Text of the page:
UFOwatch: A Question of Priorities

A Question of Priorities
written by Tony Barwick / directed by David Lane

When his young son is seriously injured, Straker faces a dilemma as a potential alien landing occurs at the same time. Somehow he must use SHADO’s resources to deal with both problems- but which has priority?
You have to applaud the ambition of this episode which introduces a more mature, human side to the storytelling leaving the hardware to provide the backdrop rather than drive the plot. Till now Straker has seemed an austere character obsessed with logic and his job to the exclusion of all else. Seeing him taking his young son on a tour of the film studios, having fun, is quite a revelation especially in the light of what will happen later. It is a delightfully normal sequence to discover in the midst of the usual stuff. Inevitably perhaps, matters will cloud over in what proves to be the strongest episode of the series yet.

"Doesn't anyone like the red chairs?"
From the start family issues are at the forefront of the plot; it is only because Straker’s ex-wife refuses to let him in the house that the boy ends up running into the road only to be knocked down by a car. It is a shocking everyday life sort of accident quite removed from the usual high tech hi jinks. Normally you’d expect a last minute, skin of the teeth dash to get the vital medicine Straker’s son needs to him in the nick of time. You’d expect a happy ending with the boy’s eyes opening albeit one in which his ex-wife shouts that she never wants to see him again as she goes off with her new husband played as if he is a villain by a surly Philip Madoc. This is not what happens, though Madoc seems to think he’s on another show altogether as he glowers in the background.  When we get to the final scene and it is clear the boy has died, it is a genuine shock. At the same time it seems more realistic- how many times have we seen miracle recoveries in sci-fi shows with the injured party right as rain a week later?

There is a lot to recommend this episode. Director David Lane’s carefree opening contrasts with the silent looks and worries that pervade later scenes. For once the series’ sparse dialogue works in its favour even if the bright red chairs in the surprisingly quiet hospital waiting room don’t. We learn a lot about Straker and why his marriage ended through the simplest of lines, almost like you would in a song. People might say its clich√©d and in some ways it is a surface reading of a broken relationship but nonetheless it has happened to someone with whom viewers would now feel familiar.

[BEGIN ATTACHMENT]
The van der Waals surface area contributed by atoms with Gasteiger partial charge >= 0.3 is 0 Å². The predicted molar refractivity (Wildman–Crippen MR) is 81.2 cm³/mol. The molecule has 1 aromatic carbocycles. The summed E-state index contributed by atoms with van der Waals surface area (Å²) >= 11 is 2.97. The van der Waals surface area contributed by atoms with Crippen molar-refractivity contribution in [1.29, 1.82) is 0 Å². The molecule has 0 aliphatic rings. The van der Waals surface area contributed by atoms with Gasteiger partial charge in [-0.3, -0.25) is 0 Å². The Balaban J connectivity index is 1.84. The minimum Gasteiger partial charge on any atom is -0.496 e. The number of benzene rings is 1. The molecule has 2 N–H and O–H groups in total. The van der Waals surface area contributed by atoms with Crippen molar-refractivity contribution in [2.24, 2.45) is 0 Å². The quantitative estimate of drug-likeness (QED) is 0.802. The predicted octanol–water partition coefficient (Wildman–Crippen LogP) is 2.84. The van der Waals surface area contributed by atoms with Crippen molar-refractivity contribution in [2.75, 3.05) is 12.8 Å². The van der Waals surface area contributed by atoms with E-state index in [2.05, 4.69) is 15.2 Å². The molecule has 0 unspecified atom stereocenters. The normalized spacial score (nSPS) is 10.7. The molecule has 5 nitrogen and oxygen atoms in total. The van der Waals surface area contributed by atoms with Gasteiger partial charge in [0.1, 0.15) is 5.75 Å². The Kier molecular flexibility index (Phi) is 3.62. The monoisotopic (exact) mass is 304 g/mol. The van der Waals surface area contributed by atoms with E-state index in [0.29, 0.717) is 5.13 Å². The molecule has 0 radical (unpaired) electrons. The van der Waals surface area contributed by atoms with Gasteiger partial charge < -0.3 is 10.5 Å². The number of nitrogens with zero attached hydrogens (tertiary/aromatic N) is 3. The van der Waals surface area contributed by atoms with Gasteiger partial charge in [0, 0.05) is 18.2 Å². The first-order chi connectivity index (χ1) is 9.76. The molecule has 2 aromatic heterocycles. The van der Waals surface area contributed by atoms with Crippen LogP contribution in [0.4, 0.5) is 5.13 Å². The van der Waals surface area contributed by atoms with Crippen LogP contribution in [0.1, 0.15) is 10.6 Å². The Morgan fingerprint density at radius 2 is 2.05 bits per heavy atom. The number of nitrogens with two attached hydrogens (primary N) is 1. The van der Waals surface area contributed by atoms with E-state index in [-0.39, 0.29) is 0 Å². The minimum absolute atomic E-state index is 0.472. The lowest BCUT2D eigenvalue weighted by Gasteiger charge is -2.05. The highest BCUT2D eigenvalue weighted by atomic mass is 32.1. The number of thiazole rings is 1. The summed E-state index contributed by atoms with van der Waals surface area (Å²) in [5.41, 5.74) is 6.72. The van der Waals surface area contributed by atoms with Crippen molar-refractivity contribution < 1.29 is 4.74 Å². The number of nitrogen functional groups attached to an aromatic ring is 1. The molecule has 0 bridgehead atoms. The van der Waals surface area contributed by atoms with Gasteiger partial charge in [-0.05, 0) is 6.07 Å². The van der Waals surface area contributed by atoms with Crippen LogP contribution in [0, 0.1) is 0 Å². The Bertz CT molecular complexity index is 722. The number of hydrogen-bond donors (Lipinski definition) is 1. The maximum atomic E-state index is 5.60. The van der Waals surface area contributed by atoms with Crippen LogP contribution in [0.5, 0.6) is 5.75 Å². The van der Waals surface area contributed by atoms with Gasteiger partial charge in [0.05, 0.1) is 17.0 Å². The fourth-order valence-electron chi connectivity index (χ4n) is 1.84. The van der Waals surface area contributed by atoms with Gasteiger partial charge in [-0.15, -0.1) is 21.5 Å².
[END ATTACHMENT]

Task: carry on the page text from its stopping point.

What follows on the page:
Ed Bishop carries the narrative well, never resorting to anything but faraway looks but you can tell the hurt inside. It is also a strong point that he does not tell his work colleagues anything of it leaving them puzzled that he is even more distant than usual. Straker’s isolation comes from there being nobody he feels he can confide in as if the subterfuge of the job has invaded his entire life. The last scene is as much symbolic as literal. There is also a good performance from George Sewell as Alex senses something is up but isn’t quite enough of a friend to find out what so he goes out for a steak anyway which is very Alex!

Lane imbues the sequences in the old lady’s cottage with a surreal quality.  The alien does not harm her only stopping her if she tries to use the phone or leave and it is a good idea for her questions to be picked up in the signal that the alien is using to contact SHADO. The visitor seems to be some kind of benign alien though we never learn his motive but the fact he is ultimately killed by his own people only adds to the air of gloom. It does leave you wanting to know more as to what he was up to though as he says precisely nothing.

Confidently delivered, this surprisingly downbeat episode shows we’ve come a long way since the flippant fripperies and launch pads of the opening story.

No comments:

Post a comment